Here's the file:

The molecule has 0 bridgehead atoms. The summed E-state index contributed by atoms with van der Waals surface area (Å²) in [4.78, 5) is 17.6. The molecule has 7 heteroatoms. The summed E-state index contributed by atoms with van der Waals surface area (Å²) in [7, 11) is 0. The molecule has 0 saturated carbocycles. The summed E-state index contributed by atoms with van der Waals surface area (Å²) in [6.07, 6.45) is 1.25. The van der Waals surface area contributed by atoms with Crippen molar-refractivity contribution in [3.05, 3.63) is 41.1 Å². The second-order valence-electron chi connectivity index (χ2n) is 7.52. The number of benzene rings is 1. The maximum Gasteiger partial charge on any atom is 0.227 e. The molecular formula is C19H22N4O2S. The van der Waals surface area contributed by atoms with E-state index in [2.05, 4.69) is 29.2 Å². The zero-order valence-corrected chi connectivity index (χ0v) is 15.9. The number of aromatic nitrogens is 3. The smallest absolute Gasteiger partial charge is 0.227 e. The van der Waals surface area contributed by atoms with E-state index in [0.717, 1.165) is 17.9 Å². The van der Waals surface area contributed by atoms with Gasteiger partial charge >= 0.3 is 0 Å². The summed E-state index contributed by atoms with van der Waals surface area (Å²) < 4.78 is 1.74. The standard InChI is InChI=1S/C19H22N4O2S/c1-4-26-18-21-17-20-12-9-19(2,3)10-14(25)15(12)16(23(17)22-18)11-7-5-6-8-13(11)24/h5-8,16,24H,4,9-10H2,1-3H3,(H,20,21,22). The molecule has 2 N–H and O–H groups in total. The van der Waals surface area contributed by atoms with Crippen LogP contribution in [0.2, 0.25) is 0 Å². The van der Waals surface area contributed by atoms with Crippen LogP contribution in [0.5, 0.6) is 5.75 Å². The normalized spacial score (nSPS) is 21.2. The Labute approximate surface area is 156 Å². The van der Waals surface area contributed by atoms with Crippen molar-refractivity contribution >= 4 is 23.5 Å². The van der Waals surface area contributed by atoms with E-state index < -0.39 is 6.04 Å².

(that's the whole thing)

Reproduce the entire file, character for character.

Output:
The molecule has 0 bridgehead atoms. The summed E-state index contributed by atoms with van der Waals surface area (Å²) in [4.78, 5) is 17.6. The molecule has 7 heteroatoms. The summed E-state index contributed by atoms with van der Waals surface area (Å²) in [7, 11) is 0. The molecule has 0 saturated carbocycles. The summed E-state index contributed by atoms with van der Waals surface area (Å²) in [6.07, 6.45) is 1.25. The van der Waals surface area contributed by atoms with Crippen molar-refractivity contribution in [3.05, 3.63) is 41.1 Å². The second-order valence-electron chi connectivity index (χ2n) is 7.52. The number of benzene rings is 1. The maximum Gasteiger partial charge on any atom is 0.227 e. The molecular formula is C19H22N4O2S. The van der Waals surface area contributed by atoms with E-state index in [2.05, 4.69) is 29.2 Å². The zero-order valence-corrected chi connectivity index (χ0v) is 15.9. The number of aromatic nitrogens is 3. The smallest absolute Gasteiger partial charge is 0.227 e. The van der Waals surface area contributed by atoms with E-state index in [0.717, 1.165) is 17.9 Å². The van der Waals surface area contributed by atoms with Gasteiger partial charge >= 0.3 is 0 Å². The summed E-state index contributed by atoms with van der Waals surface area (Å²) < 4.78 is 1.74. The standard InChI is InChI=1S/C19H22N4O2S/c1-4-26-18-21-17-20-12-9-19(2,3)10-14(25)15(12)16(23(17)22-18)11-7-5-6-8-13(11)24/h5-8,16,24H,4,9-10H2,1-3H3,(H,20,21,22). The molecule has 2 N–H and O–H groups in total. The van der Waals surface area contributed by atoms with Crippen LogP contribution in [0.2, 0.25) is 0 Å². The van der Waals surface area contributed by atoms with Crippen LogP contribution in [0.5, 0.6) is 5.75 Å². The normalized spacial score (nSPS) is 21.2. The Labute approximate surface area is 156 Å². The van der Waals surface area contributed by atoms with Crippen molar-refractivity contribution >= 4 is 23.5 Å². The van der Waals surface area contributed by atoms with E-state index < -0.39 is 6.04 Å².